2. Clean Debris From the Outdoor Condenser Unit

Outdoor condensers can collect all kinds of debris, from grass clippings to decaying leaves. Peer into the protective grille around your unit and look for debris in the fan (at the top of the unit) and fins (around the unit). Use a garden hose to rinse away the debris or remove it with your hands. You can scrub dirt on the protective grille with a cloth and soapy water. Do not get the electrical box wet under any circumstances.

3. Clean the Condenser Coils

There are two types of air conditioner coils that need cleaning: the condenser coils and the evaporator coils. If rinsing wasn’t enough to remove stubborn debris, clean the condenser coils and fins by hand. Remove the protective grille (or side panels) around your unit using a screwdriver. 

Then, do the following:

  • Gently brush the AC coils and fins using a soft brush.

  • Cover electrical components with a plastic bag to protect them from moisture.

  • Spray no-rinse coil cleaner on the condenser coils. 

  • Use a hose to spray off the cleaner after a few minutes (optional).

Make sure electrical components don’t come into contact with coil cleaner or water. Be careful not to touch the coil cleaner with bare hands since it can cause irritation.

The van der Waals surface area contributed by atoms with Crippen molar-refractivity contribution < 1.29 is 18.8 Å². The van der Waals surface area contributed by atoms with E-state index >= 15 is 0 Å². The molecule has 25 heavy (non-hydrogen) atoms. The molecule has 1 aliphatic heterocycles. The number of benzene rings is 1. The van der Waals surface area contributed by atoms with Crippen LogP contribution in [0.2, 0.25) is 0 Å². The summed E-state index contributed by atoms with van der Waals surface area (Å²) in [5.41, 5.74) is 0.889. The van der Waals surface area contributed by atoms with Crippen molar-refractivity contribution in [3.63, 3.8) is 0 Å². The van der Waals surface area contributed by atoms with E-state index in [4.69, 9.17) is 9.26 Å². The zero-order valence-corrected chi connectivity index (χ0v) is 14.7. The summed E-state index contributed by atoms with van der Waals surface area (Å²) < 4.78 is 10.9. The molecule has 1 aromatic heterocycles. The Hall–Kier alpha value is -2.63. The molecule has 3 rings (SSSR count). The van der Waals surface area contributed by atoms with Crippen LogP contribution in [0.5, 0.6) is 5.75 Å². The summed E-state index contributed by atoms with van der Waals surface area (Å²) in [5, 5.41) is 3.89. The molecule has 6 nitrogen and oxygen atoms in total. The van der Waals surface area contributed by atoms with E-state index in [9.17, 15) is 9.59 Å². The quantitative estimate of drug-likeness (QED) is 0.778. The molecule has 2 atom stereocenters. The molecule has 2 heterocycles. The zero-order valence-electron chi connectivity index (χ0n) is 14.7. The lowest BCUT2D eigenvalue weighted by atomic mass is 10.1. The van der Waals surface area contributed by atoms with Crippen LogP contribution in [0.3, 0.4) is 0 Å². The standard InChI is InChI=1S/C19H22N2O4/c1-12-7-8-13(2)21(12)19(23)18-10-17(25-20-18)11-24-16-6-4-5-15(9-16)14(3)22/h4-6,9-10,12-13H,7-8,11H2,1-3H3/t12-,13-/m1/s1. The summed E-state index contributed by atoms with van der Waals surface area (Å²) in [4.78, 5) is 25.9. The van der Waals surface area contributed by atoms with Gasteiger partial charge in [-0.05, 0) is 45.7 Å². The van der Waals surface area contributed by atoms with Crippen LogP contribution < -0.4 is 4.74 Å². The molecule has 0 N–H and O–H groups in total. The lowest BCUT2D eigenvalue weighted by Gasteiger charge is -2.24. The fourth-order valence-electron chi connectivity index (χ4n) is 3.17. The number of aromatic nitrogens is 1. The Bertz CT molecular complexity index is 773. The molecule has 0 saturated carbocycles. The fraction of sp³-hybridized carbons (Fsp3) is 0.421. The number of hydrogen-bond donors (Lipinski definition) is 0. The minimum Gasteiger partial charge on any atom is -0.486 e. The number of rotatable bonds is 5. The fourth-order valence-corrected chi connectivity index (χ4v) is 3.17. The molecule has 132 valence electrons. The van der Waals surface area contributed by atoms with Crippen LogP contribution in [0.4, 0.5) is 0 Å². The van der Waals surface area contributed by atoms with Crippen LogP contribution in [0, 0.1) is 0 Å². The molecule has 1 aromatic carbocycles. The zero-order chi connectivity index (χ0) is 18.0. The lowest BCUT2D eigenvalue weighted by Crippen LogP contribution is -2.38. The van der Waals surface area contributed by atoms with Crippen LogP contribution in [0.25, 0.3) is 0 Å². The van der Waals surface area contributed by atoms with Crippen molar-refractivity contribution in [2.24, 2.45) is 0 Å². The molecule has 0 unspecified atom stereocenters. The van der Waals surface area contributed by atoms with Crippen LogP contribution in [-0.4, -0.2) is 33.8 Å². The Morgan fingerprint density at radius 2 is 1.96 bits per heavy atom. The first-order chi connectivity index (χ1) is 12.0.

4. Straighten the Fins and Cover Your Condenser

If any fins bend out of shape during the cleaning process, brush them with a fin comb to straighten them out. Put the protective cover back on your AC, and head inside to clean the rest of your HVAC system.

5. Change the Air Conditioner Filter

change air conditioner filter
Photo: Proxima Studio / Adobe Stock

The more you run your system, the more dirt and debris will clog up your filter. Change your air conditioner filter at least every three months. Since dirty air ducts will muck up the cleanest air conditioning units, hire a local air duct cleaner if you notice any signs of dirty ducts, including:

  • A need to change your filter more frequently

  • Debris built up along your air vents

6. Clean the Evaporator Coils

Evaporator coils are located on the indoor portion of your AC system. In a standard HVAC unit, they’re usually in a box attached to the furnace or inside your air conditioner air handler. You can reach the coils through an access panel, which opens using a knob or by unscrewing screws. Once you open the panel:

  • Remove dust from the coil with a soft brush.

  • Spray coil cleaner evenly on the evaporator coils.